- LIVING WITH HIV/AIDS
- SOCIAL ISSUES
- ABOUT US
- NEWS & INFORMATION
Harm reduction is defined as: ‘A policy or program directed towards decreasing the adverse health, social, and economic consequences of drug use without requiring abstinence from drug use.' (Riley et al, 1997)
The proportion and number of AIDS cases and estimated HIV infections attributable to injection drug use in Canada have been increasing steadily since the beginning of the HIV epidemic in the early 1980s. In 1998, approximately 28% of all new HIV infections reported were transmitted through injection drug use, compared to 19% in 1997 (Health Canada, May 1999).
The CAS Board of Directors recognizes the importance of working within a harm reduction approach when dealing with substance use issues and further acknowledges the fact that the community has already been applying harm reduction approaches in work in different areas such as safer sex issues. There is recognition that current drug laws, government policies and societal attitudes may, in fact, be contributing to the rising HIV infection rates by limiting our ability to deal effectively with the complex issues of substance use.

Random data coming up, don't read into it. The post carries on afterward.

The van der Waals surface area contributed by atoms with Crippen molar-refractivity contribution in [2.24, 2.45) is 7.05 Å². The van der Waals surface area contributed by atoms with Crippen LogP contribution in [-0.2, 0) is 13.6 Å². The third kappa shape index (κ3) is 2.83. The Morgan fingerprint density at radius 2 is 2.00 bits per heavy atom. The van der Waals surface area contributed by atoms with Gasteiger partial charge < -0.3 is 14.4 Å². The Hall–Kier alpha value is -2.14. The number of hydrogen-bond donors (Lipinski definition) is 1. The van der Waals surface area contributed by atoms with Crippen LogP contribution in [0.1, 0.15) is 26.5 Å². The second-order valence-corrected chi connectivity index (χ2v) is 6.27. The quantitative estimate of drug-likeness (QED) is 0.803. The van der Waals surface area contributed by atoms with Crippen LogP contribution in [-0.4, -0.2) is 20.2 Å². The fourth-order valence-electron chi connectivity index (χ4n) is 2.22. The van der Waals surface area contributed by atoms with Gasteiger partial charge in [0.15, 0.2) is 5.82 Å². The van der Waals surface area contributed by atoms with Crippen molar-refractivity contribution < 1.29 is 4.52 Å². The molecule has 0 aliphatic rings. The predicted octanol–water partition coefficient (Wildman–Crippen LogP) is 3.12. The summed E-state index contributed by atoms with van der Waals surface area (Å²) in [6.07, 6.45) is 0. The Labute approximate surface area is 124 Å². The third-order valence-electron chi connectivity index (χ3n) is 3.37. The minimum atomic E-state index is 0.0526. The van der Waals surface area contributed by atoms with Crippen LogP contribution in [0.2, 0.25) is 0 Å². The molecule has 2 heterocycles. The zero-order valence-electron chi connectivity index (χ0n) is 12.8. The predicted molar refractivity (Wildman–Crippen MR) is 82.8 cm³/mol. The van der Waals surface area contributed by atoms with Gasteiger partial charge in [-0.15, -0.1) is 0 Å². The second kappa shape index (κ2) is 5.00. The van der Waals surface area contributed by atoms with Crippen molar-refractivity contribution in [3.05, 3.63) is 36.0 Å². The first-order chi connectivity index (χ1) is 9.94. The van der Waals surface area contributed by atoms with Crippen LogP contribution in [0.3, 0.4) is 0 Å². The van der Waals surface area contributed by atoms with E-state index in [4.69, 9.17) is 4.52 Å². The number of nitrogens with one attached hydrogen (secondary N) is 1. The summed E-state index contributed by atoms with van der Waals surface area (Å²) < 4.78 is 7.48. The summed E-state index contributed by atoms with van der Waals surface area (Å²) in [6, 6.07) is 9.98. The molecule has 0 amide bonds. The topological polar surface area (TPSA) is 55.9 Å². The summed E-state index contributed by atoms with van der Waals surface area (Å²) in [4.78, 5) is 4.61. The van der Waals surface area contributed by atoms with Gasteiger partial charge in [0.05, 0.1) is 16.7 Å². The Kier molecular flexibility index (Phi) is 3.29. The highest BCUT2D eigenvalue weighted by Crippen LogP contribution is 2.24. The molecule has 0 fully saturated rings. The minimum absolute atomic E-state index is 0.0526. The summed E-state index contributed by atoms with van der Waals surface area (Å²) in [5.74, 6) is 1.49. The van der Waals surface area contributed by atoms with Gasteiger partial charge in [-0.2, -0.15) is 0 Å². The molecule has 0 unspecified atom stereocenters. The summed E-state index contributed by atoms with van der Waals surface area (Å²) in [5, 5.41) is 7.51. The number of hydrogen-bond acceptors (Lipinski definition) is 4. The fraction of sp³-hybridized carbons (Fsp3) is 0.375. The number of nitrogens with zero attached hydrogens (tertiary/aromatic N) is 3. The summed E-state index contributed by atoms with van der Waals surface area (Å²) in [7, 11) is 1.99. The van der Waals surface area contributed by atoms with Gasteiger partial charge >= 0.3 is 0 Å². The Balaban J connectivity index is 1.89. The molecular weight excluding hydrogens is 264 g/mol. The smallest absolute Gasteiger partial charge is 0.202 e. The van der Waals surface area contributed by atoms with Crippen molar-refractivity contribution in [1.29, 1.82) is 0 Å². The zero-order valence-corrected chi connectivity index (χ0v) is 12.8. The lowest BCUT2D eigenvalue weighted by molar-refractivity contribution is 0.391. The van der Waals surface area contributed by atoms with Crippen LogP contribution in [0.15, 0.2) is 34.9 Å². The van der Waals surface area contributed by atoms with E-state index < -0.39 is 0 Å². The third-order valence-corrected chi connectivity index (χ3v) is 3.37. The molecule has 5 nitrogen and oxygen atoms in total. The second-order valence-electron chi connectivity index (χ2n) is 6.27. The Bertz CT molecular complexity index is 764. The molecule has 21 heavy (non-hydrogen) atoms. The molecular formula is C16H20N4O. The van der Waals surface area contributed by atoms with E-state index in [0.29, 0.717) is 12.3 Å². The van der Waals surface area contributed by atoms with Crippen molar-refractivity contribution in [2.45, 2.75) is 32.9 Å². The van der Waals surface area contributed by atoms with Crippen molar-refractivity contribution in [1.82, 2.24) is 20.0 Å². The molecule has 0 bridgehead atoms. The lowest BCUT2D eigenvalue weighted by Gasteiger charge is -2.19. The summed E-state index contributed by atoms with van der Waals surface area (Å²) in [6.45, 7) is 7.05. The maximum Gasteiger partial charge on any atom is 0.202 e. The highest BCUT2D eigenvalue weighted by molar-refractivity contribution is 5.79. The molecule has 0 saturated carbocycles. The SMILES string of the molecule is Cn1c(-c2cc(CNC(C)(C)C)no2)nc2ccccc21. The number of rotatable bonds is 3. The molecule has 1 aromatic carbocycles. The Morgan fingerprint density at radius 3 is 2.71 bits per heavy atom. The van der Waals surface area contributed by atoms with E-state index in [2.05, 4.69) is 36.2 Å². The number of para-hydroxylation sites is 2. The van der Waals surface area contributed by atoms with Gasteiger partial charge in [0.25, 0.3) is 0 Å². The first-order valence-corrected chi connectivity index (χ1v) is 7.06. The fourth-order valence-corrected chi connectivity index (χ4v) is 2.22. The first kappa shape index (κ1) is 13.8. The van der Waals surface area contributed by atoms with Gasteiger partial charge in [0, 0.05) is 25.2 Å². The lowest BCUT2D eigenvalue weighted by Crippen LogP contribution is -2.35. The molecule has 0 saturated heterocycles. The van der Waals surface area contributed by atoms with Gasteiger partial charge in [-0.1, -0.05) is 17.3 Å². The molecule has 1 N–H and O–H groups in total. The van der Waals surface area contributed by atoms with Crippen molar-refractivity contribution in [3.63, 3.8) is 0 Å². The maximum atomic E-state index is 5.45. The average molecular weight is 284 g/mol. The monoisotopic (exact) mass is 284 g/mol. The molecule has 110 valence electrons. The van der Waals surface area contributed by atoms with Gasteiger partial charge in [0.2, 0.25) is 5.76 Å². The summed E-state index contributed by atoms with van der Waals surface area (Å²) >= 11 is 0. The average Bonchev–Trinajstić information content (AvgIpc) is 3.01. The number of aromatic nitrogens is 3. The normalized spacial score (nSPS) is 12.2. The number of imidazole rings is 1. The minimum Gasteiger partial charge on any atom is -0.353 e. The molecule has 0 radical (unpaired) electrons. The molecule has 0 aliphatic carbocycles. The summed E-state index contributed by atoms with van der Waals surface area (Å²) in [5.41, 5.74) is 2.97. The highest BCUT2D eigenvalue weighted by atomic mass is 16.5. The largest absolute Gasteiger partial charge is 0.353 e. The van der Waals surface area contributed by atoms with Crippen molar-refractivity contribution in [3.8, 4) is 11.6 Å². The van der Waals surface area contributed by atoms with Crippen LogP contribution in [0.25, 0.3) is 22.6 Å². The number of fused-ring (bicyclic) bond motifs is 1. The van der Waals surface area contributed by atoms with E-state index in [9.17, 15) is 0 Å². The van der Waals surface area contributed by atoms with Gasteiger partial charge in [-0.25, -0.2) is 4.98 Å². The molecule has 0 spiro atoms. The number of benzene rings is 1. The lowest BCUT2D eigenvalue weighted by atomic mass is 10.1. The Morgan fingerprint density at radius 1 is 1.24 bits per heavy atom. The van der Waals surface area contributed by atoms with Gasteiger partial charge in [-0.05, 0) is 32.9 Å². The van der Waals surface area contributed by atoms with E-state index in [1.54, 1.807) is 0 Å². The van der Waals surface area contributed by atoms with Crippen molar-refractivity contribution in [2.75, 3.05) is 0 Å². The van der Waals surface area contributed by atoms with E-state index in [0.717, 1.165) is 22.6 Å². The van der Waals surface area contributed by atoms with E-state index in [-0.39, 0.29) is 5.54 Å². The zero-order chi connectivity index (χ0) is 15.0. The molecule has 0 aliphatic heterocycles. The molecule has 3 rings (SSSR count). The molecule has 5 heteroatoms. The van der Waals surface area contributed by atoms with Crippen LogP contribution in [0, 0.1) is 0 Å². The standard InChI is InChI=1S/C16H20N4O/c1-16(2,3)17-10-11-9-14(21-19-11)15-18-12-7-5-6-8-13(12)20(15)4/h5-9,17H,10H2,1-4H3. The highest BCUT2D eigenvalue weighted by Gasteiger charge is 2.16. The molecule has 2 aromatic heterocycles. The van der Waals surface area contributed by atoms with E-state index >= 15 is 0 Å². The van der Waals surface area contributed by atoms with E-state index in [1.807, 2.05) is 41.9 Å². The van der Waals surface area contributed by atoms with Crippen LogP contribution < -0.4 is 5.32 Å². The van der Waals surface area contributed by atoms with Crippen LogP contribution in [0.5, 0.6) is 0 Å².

The CAS Board of Directors recognizes that harm reduction ensures the quality and integrity of human rights and respect for individual choices. It is a philosophy that is non-judgmental and that takes into account individual needs and the diversity of approaches when dealing with substance use issues.
Position Statement: Harm Reduction and Substance Use
Harm Reduction and Substance Use (adopted February 2000). © Canadian AIDS Society. Published 07/27/2007. Updated 02/26/2010. Web. Retrieved 05/19/2013 from http://www.cdnaids.ca/harmreductionandsubstanceuseadopted